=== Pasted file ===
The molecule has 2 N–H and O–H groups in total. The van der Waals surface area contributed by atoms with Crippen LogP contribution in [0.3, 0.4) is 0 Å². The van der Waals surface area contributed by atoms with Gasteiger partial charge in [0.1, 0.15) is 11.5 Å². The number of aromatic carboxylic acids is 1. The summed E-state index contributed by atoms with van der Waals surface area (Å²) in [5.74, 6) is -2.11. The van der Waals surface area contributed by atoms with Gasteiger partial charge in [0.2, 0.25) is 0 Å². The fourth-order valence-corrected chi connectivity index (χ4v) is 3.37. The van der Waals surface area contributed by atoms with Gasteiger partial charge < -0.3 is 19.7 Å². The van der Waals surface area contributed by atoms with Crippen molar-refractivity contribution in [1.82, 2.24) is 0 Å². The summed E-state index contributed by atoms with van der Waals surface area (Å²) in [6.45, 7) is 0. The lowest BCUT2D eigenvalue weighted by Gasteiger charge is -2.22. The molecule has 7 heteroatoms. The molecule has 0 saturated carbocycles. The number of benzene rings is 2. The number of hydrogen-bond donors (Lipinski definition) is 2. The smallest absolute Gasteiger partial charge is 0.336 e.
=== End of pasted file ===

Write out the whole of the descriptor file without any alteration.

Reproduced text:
The molecule has 2 N–H and O–H groups in total. The van der Waals surface area contributed by atoms with Crippen LogP contribution in [0.3, 0.4) is 0 Å². The van der Waals surface area contributed by atoms with Gasteiger partial charge in [0.1, 0.15) is 11.5 Å². The number of aromatic carboxylic acids is 1. The summed E-state index contributed by atoms with van der Waals surface area (Å²) in [5.74, 6) is -2.11. The van der Waals surface area contributed by atoms with Gasteiger partial charge in [0.2, 0.25) is 0 Å². The fourth-order valence-corrected chi connectivity index (χ4v) is 3.37. The van der Waals surface area contributed by atoms with Gasteiger partial charge < -0.3 is 19.7 Å². The van der Waals surface area contributed by atoms with Crippen molar-refractivity contribution in [1.82, 2.24) is 0 Å². The summed E-state index contributed by atoms with van der Waals surface area (Å²) in [6.45, 7) is 0. The lowest BCUT2D eigenvalue weighted by Gasteiger charge is -2.22. The molecule has 7 heteroatoms. The molecule has 0 saturated carbocycles. The number of benzene rings is 2. The number of hydrogen-bond donors (Lipinski definition) is 2. The smallest absolute Gasteiger partial charge is 0.336 e.